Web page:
Petzl Nao+ Running Headlamps
This is a bit like mounting the Northern Star on your forehead. The Petzl NAO+ is so powerful it could lighten up a Morrissey concert. Alongside the 750 lumens, which lights up the trail more than 100 metres ahead, this head torch boasts a bounce-free fit and reactive live, which automatically adjusts the output depending upon how light or dark it is. Pair it with the MyPetzl Light mobile app, and you can consult your smartphone in real-time to check the torches remaining burn time. Truly, the high priest of head torches.
Max lumens: 750 over a 6.5hr burn time
Burn time: 1hr 30 to 15hrs, depending on setting.
Approx range: 65m – 140m, depending on setting
If the NAO+ is the gold standard in head torches, the Petzl Reactik+ is a very worthy runner-up. Given that it’s £50 less than the NAO+, it also represents something of a bargain. Like the NAO+, it has reactive lighting and can be paired with the MyPetzl Light to check remaining burn time. It’s also more compact than the NAO+ and seemingly almost indestructible. There’s good reason this well-made, well-regarded product adorns the heads of countless ultrarunners: for the price, there’s simply no better head torch.
Max lumens: 300 over a 3.5hr burn time
Burn time: 2.5hrs to 15hrs, depending on setting
Approx range: 70-110m, depending on setting
Silva Trail Runner 4
Best for – a long burn time and a solid build quality
For this impressive and affordable addition to the list. Silva has been creating high-quality outdoor products since the 1930s, and it’s particularly well regarded for its head torches. On its max mode, the Trail Runner 4 has impressive power (350 lumens) and range (75m). It also boasts an anti-slip headband and can be charged with AAA batteries. There’s nothing particularly cutting-edge about the Trail Runner 4; it’s simply a well-made, reliable head torch at a highly affordable price.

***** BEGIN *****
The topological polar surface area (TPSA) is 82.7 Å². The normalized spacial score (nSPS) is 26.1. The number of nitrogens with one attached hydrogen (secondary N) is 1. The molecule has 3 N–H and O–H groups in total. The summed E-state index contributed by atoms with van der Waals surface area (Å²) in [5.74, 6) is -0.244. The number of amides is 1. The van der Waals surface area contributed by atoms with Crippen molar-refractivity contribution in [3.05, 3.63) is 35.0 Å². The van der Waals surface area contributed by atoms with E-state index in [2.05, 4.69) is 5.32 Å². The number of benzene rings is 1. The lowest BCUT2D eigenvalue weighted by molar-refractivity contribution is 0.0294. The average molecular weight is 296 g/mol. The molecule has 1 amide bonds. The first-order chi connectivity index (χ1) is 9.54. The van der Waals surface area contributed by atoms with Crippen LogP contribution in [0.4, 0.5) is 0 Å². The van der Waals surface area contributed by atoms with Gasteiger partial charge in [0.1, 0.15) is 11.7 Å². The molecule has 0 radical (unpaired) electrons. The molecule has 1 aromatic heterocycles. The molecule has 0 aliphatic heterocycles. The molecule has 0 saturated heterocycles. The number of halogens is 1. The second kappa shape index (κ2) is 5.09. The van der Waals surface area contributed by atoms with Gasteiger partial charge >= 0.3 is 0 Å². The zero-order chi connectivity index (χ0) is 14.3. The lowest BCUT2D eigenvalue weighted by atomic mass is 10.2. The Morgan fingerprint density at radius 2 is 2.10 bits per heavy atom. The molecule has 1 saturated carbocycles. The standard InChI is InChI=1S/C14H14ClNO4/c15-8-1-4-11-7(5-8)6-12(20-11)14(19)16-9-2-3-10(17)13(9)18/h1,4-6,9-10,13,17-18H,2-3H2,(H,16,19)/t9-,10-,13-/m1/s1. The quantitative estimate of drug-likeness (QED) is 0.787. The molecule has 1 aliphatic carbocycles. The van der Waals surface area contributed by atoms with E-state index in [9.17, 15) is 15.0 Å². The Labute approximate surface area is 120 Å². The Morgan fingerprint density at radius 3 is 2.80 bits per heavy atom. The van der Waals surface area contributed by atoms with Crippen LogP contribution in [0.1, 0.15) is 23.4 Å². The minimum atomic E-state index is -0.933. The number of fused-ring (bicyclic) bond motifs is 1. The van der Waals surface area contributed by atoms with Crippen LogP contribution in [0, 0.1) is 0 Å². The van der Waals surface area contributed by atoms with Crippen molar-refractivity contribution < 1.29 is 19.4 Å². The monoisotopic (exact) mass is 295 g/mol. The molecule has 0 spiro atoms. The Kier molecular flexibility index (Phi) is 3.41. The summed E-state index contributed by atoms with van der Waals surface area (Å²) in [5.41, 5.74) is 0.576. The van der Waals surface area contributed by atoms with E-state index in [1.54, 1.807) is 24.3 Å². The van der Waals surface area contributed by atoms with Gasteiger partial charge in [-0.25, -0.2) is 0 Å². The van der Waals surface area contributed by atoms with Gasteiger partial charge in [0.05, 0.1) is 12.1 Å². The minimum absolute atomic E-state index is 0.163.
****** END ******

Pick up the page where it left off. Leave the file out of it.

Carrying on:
Max lumens: 350 over a burn time of 10hrs
Burn time: 10hrs to 90hrs, depending on setting
Approx range: 20m to 75m, depending on setting
Speaking of affordable prices, how’s this budget-friendly option from Everbeam. As well as its four light modes and rechargeable battery, the H6 beams out 650 lumens and has a max range of 75m. That’s pretty darn impressive for a product that costs less than most pairs of running shorts. Plus, it’s lightweight, hard-wearing and waterproof. It could be used as a perfectly decent main head torch or a superb backup for races in which you’re required to carry two.
Max lumens: 650 over a burn time of 30hrs
Burn time: 30hrs depending on setting
Approx range: up to 75m, depending on setting
Best for – when every gram matters
If you’re packing for a running adventure and are counting every gram, the Petzl Bindi comes into its own. At 35g, it is one of the lightest head torches on the market and can be packed down to a tiny size. However, don’t let its smaller dimensions fool you: this pocket-rocket can still pump out 200 lumens (and can burn for two hours at that level). As such, it also makes for a great tool on training runs. Further proof that good things come in small packages.
Max lumens: 200 over a 2hr burn time
Burn time: 2hrs to 50hrs, depending on setting
Approx range: 6m to 36m, depending on setting